This short small group activity introduces students to the Leibniz notation used for partial derivatives in thermodynamics, in which the variables being held constant are given explicitly. Students are guided to associate variables to their proper categories.
In this small group activity, students multiply a general 3x3 matrix with standard basis row/column vectors to pick out individual matrix elements. Students generate the expressions for the matrix elements in bra/ket notation.
In this small group activity, students draw components of a vector in Cartesian and polar bases. Students then write the components of the vector in these bases as both dot products with unit vectors and as bra/kets with basis bras.
This activity lets students explore translating a wavefunction that isn't obviously made up of eigenstates at first glance into ket and matrix form. Then students explore wave functions, probabilities in a region, expectation values, and what wavefunctions can tell you about measurements of \(L_z\).
A short improvisational role-playing skit based on the Star Trek series in which students explore the definition and notation for position vectors, the importance of choosing an origin, and the geometric nature of the distance formula. \[\vert\vec{r}-\vec{r}^\prime\vert=\sqrt{(x-x^\prime)^2+(y-y^\prime)^2-(z-z^\prime)^2}\]
Students are asked to find eigenvalues, probabilities, and expectation values for \(H\), \(L^2\), and \(L_z\) for a superposition of \(\vert n \ell m \rangle\) states. This can be done on small whiteboards or with the students working in groups on large whiteboards.
Students then work together in small groups to find the matrices that correspond to \(H\), \(L^2\), and \(L_z\) and to redo \(\langle E\rangle\) in matrix notation.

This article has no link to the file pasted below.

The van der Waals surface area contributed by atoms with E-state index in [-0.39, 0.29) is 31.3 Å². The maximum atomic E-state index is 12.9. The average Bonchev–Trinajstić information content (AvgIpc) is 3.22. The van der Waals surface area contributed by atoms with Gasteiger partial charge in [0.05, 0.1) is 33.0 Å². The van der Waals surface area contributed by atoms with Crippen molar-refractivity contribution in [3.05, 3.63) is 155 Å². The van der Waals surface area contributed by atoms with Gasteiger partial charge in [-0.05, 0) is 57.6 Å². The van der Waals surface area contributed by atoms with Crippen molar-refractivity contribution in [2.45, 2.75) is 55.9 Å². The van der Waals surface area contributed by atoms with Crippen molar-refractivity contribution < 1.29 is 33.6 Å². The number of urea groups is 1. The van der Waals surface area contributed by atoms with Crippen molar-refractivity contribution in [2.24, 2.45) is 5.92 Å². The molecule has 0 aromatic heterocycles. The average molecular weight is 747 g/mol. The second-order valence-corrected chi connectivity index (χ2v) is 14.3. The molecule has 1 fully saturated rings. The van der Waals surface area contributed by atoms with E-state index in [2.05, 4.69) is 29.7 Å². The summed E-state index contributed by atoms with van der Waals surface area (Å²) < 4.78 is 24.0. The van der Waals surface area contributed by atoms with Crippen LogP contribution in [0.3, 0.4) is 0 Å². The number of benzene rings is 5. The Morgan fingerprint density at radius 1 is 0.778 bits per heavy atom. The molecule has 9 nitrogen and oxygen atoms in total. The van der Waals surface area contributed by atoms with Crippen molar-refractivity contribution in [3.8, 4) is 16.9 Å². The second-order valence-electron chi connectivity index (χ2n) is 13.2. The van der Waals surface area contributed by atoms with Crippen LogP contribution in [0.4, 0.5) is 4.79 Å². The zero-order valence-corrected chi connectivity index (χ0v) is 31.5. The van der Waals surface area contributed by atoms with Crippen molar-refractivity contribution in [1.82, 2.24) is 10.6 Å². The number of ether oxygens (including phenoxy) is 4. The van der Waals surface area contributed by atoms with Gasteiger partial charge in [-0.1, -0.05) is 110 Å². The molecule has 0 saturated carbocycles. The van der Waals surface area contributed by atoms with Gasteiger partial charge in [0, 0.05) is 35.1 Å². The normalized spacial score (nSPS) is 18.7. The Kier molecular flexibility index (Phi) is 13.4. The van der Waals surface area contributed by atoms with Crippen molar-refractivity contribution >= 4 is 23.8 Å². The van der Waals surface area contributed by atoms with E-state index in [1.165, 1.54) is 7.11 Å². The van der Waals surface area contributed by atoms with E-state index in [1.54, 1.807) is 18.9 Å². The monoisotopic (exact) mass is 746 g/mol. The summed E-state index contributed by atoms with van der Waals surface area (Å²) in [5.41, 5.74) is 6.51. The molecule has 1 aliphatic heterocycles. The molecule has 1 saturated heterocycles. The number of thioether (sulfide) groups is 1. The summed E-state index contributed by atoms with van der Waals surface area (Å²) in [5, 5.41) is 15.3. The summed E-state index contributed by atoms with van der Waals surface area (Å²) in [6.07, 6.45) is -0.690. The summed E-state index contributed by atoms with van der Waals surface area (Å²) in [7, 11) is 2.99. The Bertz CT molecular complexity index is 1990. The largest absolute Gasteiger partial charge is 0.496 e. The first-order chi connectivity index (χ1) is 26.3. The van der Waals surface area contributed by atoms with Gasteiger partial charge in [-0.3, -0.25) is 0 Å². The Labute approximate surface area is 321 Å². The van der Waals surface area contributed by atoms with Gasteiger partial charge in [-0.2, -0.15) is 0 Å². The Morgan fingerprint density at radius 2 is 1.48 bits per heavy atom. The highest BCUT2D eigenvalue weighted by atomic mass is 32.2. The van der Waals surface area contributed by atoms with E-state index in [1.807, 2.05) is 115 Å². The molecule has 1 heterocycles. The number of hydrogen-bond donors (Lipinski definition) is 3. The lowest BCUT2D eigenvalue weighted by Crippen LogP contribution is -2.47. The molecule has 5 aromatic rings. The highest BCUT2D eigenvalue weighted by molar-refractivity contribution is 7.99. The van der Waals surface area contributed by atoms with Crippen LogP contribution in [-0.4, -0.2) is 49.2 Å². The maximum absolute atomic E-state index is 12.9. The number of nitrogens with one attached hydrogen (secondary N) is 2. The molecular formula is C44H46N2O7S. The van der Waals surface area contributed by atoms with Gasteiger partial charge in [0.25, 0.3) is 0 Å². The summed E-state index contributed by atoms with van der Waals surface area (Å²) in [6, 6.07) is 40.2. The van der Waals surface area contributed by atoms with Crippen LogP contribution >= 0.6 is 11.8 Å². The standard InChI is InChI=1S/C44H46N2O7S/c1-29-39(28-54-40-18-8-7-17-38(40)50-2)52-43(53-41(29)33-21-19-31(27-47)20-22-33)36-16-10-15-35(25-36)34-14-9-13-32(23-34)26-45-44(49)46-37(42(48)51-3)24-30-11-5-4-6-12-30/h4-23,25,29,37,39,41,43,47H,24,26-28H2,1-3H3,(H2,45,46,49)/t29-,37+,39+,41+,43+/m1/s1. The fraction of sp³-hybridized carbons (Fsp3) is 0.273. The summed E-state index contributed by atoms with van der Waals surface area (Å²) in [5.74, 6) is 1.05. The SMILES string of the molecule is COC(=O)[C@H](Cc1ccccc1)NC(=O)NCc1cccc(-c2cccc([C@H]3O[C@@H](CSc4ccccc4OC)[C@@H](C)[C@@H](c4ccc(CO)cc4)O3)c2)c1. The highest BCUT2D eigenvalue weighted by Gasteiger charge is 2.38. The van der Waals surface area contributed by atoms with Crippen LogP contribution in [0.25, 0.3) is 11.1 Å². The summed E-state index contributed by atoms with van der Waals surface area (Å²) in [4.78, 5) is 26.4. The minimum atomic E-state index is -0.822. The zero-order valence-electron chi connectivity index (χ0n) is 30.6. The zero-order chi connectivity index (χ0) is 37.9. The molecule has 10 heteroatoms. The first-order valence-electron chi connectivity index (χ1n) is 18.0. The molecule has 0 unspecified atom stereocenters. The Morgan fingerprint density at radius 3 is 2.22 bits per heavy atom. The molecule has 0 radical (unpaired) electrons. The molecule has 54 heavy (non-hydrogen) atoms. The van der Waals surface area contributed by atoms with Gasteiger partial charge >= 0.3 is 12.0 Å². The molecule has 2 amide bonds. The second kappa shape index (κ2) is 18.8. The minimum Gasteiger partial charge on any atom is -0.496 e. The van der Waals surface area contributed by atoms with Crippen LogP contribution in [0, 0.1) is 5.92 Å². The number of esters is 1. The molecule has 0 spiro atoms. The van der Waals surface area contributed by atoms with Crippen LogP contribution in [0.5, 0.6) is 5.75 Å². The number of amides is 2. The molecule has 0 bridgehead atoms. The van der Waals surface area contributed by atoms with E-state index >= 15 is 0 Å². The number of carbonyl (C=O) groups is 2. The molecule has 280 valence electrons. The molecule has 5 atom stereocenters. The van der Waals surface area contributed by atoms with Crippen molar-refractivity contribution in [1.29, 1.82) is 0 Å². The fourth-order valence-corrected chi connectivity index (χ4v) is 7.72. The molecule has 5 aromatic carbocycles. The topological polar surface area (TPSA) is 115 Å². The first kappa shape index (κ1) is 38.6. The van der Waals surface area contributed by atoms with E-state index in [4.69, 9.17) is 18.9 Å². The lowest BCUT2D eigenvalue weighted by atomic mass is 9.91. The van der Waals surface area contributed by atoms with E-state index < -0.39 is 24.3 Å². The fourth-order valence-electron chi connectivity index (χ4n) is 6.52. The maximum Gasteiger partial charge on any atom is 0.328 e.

- Students evaluate two given partial derivatives from a system of equations.
- Students learn/review generalized Leibniz notation.
- Students may find it helpful to use a chain rule diagram.
First, students are shown diagrams of cylindrical and spherical coordinates. Common notation systems are discussed, especially that physicists and mathematicians use opposite conventions for the angles \(\theta\) and \(\phi\). Then students are asked to check their understanding by sketching several coordinate equals constant surfaces on their small whiteboards.
Students re-represent a state given in Dirac notation in matrix notation
Students each recall a representation of vectors that they have seen before and record it on an individual whiteboard. The instructor uses these responses to generate a whole class discussion that compares and contrasts the features of the representations. If appropriate for the class, the instructor introduces bra/ket notation as a new, but valuable representation.
Students calculate the expectation value of energy and angular momentum as a function of time for an initial state for a particle on a ring. This state is a linear combination of energy/angular momentum eigenstates written in bra-ket notation.
Students calculate probabilities for energy, angular momentum, and position as a function of time for an initial state that is a linear combination of energy/angular momentum eigenstates for a particle confined to a ring written in bra-ket notation. This activity helps students build an understanding of when they can expect a quantity to depend on time and to give them more practice moving between representations.
Students calculate probabilities for a particle on a ring using three different notations: Dirac bra-ket, matrix, and wave function. After calculating the angular momentum and energy measurement probabilities, students compare their calculation methods for notation.